Date of Award

Spring 1992

Document Type

Dissertation - Restricted

Degree Name

Doctor of Philosophy (PhD)



First Advisor

McNulty, Michael

Second Advisor

Jones, John

Third Advisor

Vater, Michael G.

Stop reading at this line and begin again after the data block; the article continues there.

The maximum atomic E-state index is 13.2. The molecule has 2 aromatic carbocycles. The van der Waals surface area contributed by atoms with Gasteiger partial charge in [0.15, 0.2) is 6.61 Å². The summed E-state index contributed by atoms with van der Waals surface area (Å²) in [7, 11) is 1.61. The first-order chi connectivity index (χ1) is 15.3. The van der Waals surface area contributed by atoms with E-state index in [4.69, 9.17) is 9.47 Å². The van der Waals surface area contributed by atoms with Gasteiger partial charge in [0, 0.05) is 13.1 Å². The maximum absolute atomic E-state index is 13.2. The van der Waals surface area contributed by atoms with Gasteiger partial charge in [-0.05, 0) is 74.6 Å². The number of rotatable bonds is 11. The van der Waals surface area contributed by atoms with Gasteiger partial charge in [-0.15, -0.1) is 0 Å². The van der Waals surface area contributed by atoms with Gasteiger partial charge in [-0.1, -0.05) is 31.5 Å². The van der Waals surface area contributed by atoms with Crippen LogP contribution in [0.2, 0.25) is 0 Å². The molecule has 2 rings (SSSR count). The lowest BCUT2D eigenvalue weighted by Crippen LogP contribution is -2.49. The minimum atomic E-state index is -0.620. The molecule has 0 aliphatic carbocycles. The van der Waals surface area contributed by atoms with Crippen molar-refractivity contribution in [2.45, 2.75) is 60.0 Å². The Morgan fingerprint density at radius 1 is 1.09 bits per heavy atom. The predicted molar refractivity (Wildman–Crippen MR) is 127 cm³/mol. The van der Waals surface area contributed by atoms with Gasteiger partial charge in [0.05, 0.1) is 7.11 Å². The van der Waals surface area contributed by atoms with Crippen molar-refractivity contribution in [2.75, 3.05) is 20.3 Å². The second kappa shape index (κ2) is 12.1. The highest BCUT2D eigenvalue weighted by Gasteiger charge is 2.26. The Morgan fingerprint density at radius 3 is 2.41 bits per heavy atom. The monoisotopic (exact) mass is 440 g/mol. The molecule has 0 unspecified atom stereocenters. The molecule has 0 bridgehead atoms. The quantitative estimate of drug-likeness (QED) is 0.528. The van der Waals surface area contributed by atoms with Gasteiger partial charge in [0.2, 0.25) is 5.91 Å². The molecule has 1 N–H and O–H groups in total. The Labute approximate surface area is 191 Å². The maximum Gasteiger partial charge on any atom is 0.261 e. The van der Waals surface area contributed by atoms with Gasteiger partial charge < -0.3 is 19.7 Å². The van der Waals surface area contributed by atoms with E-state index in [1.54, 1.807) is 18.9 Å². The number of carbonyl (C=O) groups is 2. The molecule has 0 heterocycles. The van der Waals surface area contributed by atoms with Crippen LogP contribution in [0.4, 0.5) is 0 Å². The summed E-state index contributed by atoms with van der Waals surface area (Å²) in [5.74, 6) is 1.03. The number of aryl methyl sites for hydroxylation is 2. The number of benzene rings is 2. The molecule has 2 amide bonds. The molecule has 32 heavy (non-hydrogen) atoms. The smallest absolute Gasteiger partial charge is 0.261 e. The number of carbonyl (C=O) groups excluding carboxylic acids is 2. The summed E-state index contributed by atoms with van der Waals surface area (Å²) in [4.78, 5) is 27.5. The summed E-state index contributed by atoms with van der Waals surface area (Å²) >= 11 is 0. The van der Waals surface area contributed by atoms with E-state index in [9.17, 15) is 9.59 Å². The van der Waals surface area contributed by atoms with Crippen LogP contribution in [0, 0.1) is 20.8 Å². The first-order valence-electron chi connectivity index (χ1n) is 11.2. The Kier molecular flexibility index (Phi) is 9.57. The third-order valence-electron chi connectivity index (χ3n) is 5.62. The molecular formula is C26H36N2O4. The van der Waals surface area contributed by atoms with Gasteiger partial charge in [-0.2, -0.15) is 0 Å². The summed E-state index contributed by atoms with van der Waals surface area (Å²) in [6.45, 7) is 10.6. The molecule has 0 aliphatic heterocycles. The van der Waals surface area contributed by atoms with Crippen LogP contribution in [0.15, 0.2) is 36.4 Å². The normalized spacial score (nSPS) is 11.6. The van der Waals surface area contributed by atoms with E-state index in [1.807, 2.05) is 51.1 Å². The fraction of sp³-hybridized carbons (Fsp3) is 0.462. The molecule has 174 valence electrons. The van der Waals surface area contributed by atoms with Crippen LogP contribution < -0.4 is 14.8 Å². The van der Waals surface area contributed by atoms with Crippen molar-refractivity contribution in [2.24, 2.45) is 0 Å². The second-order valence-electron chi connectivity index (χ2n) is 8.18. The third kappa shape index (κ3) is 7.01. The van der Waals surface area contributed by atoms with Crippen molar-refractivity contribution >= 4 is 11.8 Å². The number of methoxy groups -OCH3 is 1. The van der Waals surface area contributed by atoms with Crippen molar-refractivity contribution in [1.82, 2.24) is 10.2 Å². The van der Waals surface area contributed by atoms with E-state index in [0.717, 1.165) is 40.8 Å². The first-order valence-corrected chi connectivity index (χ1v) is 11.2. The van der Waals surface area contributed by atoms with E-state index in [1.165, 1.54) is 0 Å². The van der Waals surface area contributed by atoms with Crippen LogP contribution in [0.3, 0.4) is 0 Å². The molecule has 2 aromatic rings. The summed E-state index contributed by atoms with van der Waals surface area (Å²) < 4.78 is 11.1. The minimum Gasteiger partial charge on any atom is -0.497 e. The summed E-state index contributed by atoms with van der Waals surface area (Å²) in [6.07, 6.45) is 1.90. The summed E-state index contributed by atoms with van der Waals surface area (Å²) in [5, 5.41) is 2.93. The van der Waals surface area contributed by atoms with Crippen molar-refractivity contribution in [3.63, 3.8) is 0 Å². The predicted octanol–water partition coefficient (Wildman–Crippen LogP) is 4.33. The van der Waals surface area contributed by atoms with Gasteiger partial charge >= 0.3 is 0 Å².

The problem that the following essay will address is that of devising a viable use for psychological or intentional terms, in short, discourse concerning what-it-is-to-be-a-subject or "subjecthood" in light of, first, Derrida's deconstruction of the transcendental subject and, second, the materialist claim that recent advances in science effectively antiquate any viable role in empirical psychology for the use of terms associated with traditional notions of mind, I will argue that Wittgenstein's remarks concerning private mental objects, the use of psychological terms and the attribution of psychological terms to nonhumans not only provides a clear and important connection between Derrida and materialism but that, supplemented by Daniel Dennett's intentional stance, Wittgenstein also offers a viable working model for the use of psychological terms in empirical psychological investigation, Central to my argument is the claim that psychological terms are best" understood as descriptive metaphors for the complexity of the relationship between an organism and its bio/socio/historical context rather than as names for mental objects or states. I will refer to this approach as a grammar of subjecthood: a heuristic by which to employ terms traditionally associated with mind which is neither essentialist nor reductionist, yet both broadly anthropomorphic and consistently naturalistic. In chapter V and the epilogue I will sketch several possible applications of this view including a moral/political application of the grammar to the development of a feminist standpoint.



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